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Though carbon fiber is more expensive than aluminum as a base material, one of its biggest costs is creating the final composite parts made of carbon fiber (molding, layering, resin, curing, baking, etc). It is very time consuming and demanding.

As they do with aluminum tubes, why don't aircraft manufacturers simply buy prefabricated carbon fiber tubes (built in large quantities and at a cheaper price), cut them, use joints/unions, and use them in aircraft, especially those with low weight limits like ultralights, Light Sport Aircraft, etc?

Aluminum tube frame
(source)

join/union of carbon fiber tubes

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  • $\begingroup$ I had a carbon fiber bike once and the frame fractured from riding over a rock now imagine if that same frame got hundreds of pounds of hail and water thrown at it and lightning struck also I don't think that'd be ideal. $\endgroup$
    – VFA-34
    2 days ago
  • $\begingroup$ Please post the original source of the photos. Thanks! $\endgroup$
    – Ralph J
    yesterday
  • $\begingroup$ We'd appreciate it if you could mention the photographer or copyright holder of the image and include a link to the source. See this post on our meta site $\endgroup$
    – DeltaLima
    yesterday
  • $\begingroup$ could only find one the images... $\endgroup$
    – Gabe
    yesterday
  • $\begingroup$ The second photo seems to be an aluminum t-fitting for use on carbon fiber RC models and drones, made in China and sold on sites like 3DXR and Alibaba. The exact same photo that you are showing can be seen on all of the shopping sites and so the photo was presumably supplied to the sites by the manufacturer. $\endgroup$ yesterday

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If you're going to build from carbon fibre, you generally aren't going to bother with a very "old fashioned" structural method like tube and fabric; you're going to go with the natural advantages of composite construction by building a monocoque structure with carbon cloth and roving instead of fibreglass, and if you're really smart, Graphlite pulltruded carbon rod for key structural elements like spar caps.

There's also a certain amount of hassle in that you need to create joints that have the same strength as the tube, which requires fittings that are a bit more complex than the molded plastic fittings pictured. Bicycle frames do it using layups of carbon tape around joints, but they don't have to cope with the sort of multi-tube joints you have with a 3 dimensional warren truss fuselage. A bit of trouble to design and control, quality wise.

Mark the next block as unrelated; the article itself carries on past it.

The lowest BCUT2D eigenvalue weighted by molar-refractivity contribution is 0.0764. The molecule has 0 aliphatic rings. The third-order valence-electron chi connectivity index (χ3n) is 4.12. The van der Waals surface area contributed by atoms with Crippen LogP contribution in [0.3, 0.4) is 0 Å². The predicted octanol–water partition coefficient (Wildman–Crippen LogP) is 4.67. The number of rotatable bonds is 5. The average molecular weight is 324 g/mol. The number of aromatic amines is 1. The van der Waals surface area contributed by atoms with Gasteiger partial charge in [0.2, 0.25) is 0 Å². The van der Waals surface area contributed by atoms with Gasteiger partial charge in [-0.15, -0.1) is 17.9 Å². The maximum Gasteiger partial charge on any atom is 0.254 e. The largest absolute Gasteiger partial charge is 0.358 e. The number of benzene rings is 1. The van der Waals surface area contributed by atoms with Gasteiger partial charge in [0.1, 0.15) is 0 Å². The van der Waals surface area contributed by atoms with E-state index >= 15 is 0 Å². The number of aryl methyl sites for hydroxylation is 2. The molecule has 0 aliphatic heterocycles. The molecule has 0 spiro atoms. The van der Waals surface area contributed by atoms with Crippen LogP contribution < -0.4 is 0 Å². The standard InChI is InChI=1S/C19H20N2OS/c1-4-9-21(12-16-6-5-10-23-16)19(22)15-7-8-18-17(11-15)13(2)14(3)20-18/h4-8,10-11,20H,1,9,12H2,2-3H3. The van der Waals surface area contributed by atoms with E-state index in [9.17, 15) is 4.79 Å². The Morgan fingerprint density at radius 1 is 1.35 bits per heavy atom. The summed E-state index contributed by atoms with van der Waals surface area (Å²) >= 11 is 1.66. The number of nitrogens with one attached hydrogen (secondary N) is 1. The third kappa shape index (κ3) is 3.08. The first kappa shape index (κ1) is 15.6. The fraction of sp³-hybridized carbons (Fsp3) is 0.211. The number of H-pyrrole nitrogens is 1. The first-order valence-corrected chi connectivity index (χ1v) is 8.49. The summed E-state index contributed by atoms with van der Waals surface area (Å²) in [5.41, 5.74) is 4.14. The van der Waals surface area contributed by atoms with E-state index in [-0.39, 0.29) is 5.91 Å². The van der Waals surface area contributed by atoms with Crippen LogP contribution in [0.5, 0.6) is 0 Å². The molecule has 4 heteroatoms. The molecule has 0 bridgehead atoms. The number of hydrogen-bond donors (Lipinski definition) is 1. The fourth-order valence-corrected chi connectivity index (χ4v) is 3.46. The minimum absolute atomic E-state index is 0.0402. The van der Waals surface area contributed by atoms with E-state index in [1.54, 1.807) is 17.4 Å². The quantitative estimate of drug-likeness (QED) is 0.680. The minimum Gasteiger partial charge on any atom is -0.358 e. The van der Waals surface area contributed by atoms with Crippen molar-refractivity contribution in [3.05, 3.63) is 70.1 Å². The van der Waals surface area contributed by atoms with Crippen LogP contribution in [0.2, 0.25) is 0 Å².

In any case, it's tube and fabric, not considered optimal for modern designs. It's pretty easy to cut and fit steel tubes to come together in a cluster of 5 or 6 tubes all meeting at a single point, and welding the whole mess together. That kind of intersection in CF tube would require an elaborate moulded or machined joint fitting.

You're basically building an 80 year old design, just replacing the steel tubing with carbon. More trouble than it's worth when you can make something more efficiently in a female mold using standard composite methods and have a ready to use part when it cures.

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A few are. The Carbon Corsair is an ultralight built with a fabric-covered frame of CFRP tubes for the fuselage.

enter image description here source

This is an all-new design. Using CFRP tubes allowed it to have a +6/-4 g limit while fitting into ultralight weight limits. There's even an electric version, which still fits.

As to why CFRP spaceframe construction is rare, compared to semi-monocoque, is that the latter is even better. There, CFRP also adds high stiffness for a load-bearing skin, and the ability to make very complex shapes (at a price).

Early carbon bicycles (and very few modern ones) also used lugged construction. It has been replaced by monocoque frames since. And that's bikes, which only need the frame, not the skin. For aircraft, CFRP semi-monocoque allows for a lot more design flexibility.

Below is one example, the Song Ultralight / ElectraFlyer ULS, which weighs as much as the Carbon Corsair, but uses a much more complex shape. A major advantage of CFRP monocoque over fabric covered is that the body forms a large fuel tank, no need to install separate cells.